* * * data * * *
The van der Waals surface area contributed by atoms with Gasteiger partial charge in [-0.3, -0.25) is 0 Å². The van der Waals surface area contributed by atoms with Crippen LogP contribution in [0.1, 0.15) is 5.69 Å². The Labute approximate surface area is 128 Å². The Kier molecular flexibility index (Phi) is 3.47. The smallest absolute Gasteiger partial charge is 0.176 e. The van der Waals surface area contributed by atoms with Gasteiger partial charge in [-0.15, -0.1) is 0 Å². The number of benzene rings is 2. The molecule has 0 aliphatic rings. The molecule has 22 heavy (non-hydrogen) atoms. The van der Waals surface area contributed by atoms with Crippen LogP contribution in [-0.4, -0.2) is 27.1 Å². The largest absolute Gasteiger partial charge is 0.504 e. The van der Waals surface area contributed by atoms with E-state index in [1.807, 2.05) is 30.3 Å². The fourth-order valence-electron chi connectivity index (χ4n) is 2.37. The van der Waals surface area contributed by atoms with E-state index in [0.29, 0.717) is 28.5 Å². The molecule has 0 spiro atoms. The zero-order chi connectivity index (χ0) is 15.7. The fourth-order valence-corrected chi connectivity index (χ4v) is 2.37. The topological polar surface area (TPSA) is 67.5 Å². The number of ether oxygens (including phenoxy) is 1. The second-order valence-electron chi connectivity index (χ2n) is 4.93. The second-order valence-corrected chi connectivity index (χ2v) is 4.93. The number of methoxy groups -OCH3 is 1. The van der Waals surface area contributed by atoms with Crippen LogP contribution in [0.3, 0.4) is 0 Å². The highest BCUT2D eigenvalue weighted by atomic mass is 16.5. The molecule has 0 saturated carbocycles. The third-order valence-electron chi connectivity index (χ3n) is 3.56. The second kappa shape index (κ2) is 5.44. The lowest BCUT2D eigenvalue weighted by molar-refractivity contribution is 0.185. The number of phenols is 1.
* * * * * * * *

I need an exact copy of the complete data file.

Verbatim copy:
The van der Waals surface area contributed by atoms with Gasteiger partial charge in [-0.3, -0.25) is 0 Å². The van der Waals surface area contributed by atoms with Crippen LogP contribution in [0.1, 0.15) is 5.69 Å². The Labute approximate surface area is 128 Å². The Kier molecular flexibility index (Phi) is 3.47. The smallest absolute Gasteiger partial charge is 0.176 e. The van der Waals surface area contributed by atoms with Gasteiger partial charge in [-0.15, -0.1) is 0 Å². The number of benzene rings is 2. The molecule has 0 aliphatic rings. The molecule has 22 heavy (non-hydrogen) atoms. The van der Waals surface area contributed by atoms with Crippen LogP contribution in [-0.4, -0.2) is 27.1 Å². The largest absolute Gasteiger partial charge is 0.504 e. The van der Waals surface area contributed by atoms with E-state index in [1.807, 2.05) is 30.3 Å². The fourth-order valence-electron chi connectivity index (χ4n) is 2.37. The van der Waals surface area contributed by atoms with E-state index in [0.29, 0.717) is 28.5 Å². The molecule has 0 spiro atoms. The zero-order chi connectivity index (χ0) is 15.7. The fourth-order valence-corrected chi connectivity index (χ4v) is 2.37. The topological polar surface area (TPSA) is 67.5 Å². The number of ether oxygens (including phenoxy) is 1. The second-order valence-electron chi connectivity index (χ2n) is 4.93. The second-order valence-corrected chi connectivity index (χ2v) is 4.93. The number of methoxy groups -OCH3 is 1. The van der Waals surface area contributed by atoms with Crippen LogP contribution in [0.3, 0.4) is 0 Å². The highest BCUT2D eigenvalue weighted by atomic mass is 16.5. The molecule has 0 saturated carbocycles. The third-order valence-electron chi connectivity index (χ3n) is 3.56. The second kappa shape index (κ2) is 5.44. The lowest BCUT2D eigenvalue weighted by molar-refractivity contribution is 0.185. The number of phenols is 1.